“The combination of an oncolytic virus plus a checkpoint inhibitor improved survival among patients with advanced melanoma compared with monotherapy, according to data from a phase 2 study published in Journal of Clinical Oncology.
“Novel monotherapies, such as ipilimumab (Yervoy, Bristol-Myers Squibb) — a CTLA-4 antibody — have ‘transformed patient care in advanced melanoma,’ the researchers wrote.”
“Immunotherapy has led a transformation for melanoma care but combinations of anti–PD-1 and CTLA-4 agents are toxic and biomarkers are not available to help personalized treatment, calling for further research into less toxic and more effective options, according to a presentation by Caroline Robert, MD, PhD, at the 2017 World Congress of Melanoma.
“At this point, the only approved immunotherapy combination remains the PD-1 inhibitor nivolumab (Opdivo) and the CTLA-4 inhibitor ipilimumab (Yervoy). However, research into combination approaches is now focusing on triplets of anti–PD-1 therapies and new checkpoints, such as IDO. Additionally, ongoing research continues to search of a biomarker of response for immunotherapy in melanoma.”
“Bristol-Myers Squibb Company (NYSE:BMY) today announced data evaluating Opdivo (nivolumab) and Opdivo plus Yervoy (ipilimumab) in previously treated small cell lung cancer (SCLC) patients whose tumors were evaluable for tumor mutation burden (TMB), from the Phase 1/2 CheckMate -032 trial. The primary objective of this trial was objective response rate (ORR) as assessed by a blinded independent central review (BICR), for which results were previously presented; in the pooled intent-to-treat (ITT) population (n=401), the ORR was 11% with Opdivo alone and 22% with the combination. Among the ITT population, 211 (53%) patients had an evaluable TMB result for these analyses and were divided into subgroups of high, medium and low levels of TMB.”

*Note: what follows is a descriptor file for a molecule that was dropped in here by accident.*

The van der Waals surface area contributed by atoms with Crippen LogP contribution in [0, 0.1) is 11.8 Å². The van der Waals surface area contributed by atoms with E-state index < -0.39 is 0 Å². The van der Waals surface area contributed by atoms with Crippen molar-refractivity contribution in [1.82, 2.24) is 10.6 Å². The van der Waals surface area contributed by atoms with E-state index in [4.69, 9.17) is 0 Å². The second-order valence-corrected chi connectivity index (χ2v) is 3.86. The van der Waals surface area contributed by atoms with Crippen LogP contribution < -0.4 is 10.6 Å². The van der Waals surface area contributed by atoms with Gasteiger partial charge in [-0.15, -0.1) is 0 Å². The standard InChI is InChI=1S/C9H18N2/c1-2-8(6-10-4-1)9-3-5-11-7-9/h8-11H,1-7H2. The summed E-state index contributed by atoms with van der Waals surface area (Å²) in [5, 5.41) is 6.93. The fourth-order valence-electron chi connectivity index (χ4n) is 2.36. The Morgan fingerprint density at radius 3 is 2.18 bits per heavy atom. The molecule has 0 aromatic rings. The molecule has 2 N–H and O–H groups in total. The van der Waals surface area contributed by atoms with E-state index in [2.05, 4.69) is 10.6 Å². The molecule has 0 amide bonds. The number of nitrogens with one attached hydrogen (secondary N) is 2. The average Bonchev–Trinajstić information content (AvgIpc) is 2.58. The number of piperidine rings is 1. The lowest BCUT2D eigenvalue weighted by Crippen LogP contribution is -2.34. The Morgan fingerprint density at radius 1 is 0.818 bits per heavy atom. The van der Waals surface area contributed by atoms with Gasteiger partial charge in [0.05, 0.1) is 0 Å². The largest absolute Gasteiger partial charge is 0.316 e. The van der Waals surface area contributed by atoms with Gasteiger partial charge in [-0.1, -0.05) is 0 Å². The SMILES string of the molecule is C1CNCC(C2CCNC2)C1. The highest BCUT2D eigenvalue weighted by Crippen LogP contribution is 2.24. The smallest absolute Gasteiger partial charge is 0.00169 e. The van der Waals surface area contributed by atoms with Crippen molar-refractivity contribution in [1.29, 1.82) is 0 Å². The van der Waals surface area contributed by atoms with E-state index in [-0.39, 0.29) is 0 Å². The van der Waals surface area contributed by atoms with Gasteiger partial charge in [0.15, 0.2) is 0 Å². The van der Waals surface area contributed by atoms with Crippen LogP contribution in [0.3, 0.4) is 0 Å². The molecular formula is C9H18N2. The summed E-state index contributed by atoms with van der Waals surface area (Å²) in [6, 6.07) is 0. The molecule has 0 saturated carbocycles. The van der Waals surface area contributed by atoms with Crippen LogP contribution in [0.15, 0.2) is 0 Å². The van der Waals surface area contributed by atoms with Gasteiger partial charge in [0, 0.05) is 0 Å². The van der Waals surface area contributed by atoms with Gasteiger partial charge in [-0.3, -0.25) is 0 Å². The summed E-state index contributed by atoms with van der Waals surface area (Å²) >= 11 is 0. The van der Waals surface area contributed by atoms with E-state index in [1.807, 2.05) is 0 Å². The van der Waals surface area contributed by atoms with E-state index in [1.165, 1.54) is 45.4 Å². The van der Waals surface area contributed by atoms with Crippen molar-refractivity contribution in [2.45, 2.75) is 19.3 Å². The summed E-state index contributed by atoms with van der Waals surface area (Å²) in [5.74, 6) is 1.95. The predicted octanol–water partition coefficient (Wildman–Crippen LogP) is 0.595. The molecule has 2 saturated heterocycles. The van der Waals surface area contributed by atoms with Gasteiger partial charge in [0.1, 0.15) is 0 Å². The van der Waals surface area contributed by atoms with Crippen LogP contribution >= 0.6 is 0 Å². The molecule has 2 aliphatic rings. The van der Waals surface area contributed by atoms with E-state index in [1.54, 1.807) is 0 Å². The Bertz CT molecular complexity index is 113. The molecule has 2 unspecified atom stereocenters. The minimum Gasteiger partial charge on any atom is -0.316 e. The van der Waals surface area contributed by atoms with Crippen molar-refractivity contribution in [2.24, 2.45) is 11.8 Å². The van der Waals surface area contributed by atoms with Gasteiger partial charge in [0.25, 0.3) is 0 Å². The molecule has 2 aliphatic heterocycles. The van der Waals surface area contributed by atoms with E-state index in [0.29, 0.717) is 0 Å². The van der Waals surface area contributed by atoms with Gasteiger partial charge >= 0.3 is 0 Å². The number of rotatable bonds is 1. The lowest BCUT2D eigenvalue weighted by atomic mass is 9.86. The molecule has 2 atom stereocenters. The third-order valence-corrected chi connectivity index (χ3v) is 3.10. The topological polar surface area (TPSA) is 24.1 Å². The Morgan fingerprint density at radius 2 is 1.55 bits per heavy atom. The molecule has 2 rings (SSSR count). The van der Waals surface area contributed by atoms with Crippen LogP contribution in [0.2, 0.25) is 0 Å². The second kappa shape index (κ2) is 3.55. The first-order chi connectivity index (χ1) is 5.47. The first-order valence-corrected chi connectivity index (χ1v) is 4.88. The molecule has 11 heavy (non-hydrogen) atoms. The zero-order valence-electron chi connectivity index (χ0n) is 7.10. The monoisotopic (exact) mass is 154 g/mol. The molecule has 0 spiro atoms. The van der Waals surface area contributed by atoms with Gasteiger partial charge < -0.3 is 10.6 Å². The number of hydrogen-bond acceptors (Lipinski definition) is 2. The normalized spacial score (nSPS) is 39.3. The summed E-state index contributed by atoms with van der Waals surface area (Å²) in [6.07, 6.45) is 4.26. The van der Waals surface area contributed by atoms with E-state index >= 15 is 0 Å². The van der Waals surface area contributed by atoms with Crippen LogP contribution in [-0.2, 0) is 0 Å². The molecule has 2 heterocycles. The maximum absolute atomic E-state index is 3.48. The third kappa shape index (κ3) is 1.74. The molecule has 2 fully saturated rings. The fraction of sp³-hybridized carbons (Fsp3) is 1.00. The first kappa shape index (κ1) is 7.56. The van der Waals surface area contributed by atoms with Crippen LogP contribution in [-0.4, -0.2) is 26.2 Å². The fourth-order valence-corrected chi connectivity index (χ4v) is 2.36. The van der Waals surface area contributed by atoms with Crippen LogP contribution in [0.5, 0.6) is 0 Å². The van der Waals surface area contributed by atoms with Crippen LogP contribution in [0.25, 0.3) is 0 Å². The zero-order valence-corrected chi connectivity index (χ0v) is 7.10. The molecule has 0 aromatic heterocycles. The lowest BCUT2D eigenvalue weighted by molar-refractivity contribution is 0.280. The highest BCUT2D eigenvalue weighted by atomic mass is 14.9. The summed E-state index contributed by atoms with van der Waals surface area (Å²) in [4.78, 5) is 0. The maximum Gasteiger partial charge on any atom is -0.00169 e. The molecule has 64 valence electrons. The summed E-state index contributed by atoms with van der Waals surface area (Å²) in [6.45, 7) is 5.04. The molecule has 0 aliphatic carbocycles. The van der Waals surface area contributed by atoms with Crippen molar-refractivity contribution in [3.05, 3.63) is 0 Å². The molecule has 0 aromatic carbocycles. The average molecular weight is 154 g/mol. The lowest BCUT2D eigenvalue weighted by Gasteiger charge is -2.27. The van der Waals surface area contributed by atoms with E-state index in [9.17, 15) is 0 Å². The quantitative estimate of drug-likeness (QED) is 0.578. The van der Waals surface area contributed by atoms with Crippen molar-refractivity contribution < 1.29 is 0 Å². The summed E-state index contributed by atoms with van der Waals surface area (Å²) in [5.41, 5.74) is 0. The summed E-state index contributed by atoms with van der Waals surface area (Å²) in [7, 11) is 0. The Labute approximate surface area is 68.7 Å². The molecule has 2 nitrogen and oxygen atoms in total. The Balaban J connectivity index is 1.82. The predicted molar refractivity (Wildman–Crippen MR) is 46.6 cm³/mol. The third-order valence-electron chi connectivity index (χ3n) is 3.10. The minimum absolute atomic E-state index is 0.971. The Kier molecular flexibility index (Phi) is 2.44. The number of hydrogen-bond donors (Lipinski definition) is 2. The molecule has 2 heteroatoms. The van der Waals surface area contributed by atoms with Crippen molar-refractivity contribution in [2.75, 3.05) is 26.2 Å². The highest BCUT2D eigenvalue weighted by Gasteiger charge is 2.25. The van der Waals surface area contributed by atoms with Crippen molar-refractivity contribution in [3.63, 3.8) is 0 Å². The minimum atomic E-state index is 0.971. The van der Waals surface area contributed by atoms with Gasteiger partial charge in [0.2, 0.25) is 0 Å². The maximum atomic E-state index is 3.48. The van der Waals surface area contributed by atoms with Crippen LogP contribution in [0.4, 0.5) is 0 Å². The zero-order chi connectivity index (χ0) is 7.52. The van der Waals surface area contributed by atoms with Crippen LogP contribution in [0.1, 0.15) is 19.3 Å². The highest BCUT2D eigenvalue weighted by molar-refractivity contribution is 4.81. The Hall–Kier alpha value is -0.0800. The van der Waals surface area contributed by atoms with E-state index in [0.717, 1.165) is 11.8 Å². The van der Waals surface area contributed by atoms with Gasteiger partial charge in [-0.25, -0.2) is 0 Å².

“The future of adjuvant ipilimumab (Yervoy, Bristol-Myers Squibb) for the treatment of resected stage III melanoma could be in doubt, as a combination of ‘astronomically high’ costs and better outcome data with another treatment threaten its position as the standard of care, argues an expert.